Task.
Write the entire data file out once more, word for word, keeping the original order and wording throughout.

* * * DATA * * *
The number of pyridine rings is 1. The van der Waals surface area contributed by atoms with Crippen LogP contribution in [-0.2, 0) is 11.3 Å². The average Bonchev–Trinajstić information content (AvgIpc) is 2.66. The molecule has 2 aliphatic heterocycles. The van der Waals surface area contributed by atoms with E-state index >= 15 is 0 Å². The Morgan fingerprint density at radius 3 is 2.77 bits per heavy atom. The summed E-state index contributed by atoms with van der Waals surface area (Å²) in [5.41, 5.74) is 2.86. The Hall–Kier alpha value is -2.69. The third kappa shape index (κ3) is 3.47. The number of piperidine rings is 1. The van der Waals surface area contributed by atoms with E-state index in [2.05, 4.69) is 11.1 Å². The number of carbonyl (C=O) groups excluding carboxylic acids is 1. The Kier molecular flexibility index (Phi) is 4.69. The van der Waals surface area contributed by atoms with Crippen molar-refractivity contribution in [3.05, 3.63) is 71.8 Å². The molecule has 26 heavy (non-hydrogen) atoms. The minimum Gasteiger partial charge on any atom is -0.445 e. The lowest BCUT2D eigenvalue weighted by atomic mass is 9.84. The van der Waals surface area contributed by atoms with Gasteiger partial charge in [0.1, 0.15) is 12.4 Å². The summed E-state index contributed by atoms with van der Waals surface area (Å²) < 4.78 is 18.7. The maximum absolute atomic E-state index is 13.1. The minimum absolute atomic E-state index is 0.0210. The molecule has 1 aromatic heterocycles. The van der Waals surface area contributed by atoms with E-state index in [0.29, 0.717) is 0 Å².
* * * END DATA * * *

The number of pyridine rings is 1. The van der Waals surface area contributed by atoms with Crippen LogP contribution in [-0.2, 0) is 11.3 Å². The average Bonchev–Trinajstić information content (AvgIpc) is 2.66. The molecule has 2 aliphatic heterocycles. The van der Waals surface area contributed by atoms with E-state index >= 15 is 0 Å². The Morgan fingerprint density at radius 3 is 2.77 bits per heavy atom. The summed E-state index contributed by atoms with van der Waals surface area (Å²) in [5.41, 5.74) is 2.86. The Hall–Kier alpha value is -2.69. The third kappa shape index (κ3) is 3.47. The number of piperidine rings is 1. The van der Waals surface area contributed by atoms with E-state index in [2.05, 4.69) is 11.1 Å². The number of carbonyl (C=O) groups excluding carboxylic acids is 1. The Kier molecular flexibility index (Phi) is 4.69. The van der Waals surface area contributed by atoms with Crippen molar-refractivity contribution in [3.05, 3.63) is 71.8 Å². The molecule has 26 heavy (non-hydrogen) atoms. The minimum Gasteiger partial charge on any atom is -0.445 e. The lowest BCUT2D eigenvalue weighted by atomic mass is 9.84. The van der Waals surface area contributed by atoms with Gasteiger partial charge in [0.1, 0.15) is 12.4 Å². The summed E-state index contributed by atoms with van der Waals surface area (Å²) < 4.78 is 18.7. The maximum absolute atomic E-state index is 13.1. The minimum absolute atomic E-state index is 0.0210. The molecule has 1 aromatic heterocycles. The van der Waals surface area contributed by atoms with E-state index in [0.29, 0.717) is 0 Å².